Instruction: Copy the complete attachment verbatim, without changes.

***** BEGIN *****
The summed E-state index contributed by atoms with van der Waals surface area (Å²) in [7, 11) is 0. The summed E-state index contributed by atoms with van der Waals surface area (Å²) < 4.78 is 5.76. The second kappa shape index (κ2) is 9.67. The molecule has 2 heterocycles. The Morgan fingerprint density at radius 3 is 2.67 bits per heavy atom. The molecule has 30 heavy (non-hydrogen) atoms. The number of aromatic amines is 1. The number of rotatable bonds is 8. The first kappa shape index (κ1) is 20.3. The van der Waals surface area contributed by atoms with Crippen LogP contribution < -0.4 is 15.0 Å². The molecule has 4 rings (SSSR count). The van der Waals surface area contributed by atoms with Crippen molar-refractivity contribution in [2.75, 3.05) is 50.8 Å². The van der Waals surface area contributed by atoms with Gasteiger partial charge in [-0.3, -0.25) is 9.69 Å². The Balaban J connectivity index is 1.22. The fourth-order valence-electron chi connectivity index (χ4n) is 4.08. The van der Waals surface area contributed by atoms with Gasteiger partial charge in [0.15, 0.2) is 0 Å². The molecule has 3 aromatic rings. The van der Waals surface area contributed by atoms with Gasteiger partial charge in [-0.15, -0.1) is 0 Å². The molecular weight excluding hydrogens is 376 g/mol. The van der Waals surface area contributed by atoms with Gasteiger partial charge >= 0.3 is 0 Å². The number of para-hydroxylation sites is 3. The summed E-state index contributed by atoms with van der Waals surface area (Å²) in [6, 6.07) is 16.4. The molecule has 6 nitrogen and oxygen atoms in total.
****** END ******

The summed E-state index contributed by atoms with van der Waals surface area (Å²) in [7, 11) is 0. The summed E-state index contributed by atoms with van der Waals surface area (Å²) < 4.78 is 5.76. The second kappa shape index (κ2) is 9.67. The molecule has 2 heterocycles. The Morgan fingerprint density at radius 3 is 2.67 bits per heavy atom. The molecule has 30 heavy (non-hydrogen) atoms. The number of aromatic amines is 1. The number of rotatable bonds is 8. The first kappa shape index (κ1) is 20.3. The van der Waals surface area contributed by atoms with Crippen LogP contribution < -0.4 is 15.0 Å². The molecule has 4 rings (SSSR count). The van der Waals surface area contributed by atoms with Crippen molar-refractivity contribution in [2.75, 3.05) is 50.8 Å². The van der Waals surface area contributed by atoms with Gasteiger partial charge in [-0.3, -0.25) is 9.69 Å². The Balaban J connectivity index is 1.22. The fourth-order valence-electron chi connectivity index (χ4n) is 4.08. The van der Waals surface area contributed by atoms with Gasteiger partial charge in [0.15, 0.2) is 0 Å². The molecule has 3 aromatic rings. The van der Waals surface area contributed by atoms with Gasteiger partial charge in [-0.15, -0.1) is 0 Å². The molecular weight excluding hydrogens is 376 g/mol. The van der Waals surface area contributed by atoms with Gasteiger partial charge >= 0.3 is 0 Å². The number of para-hydroxylation sites is 3. The summed E-state index contributed by atoms with van der Waals surface area (Å²) in [6, 6.07) is 16.4. The molecule has 6 nitrogen and oxygen atoms in total.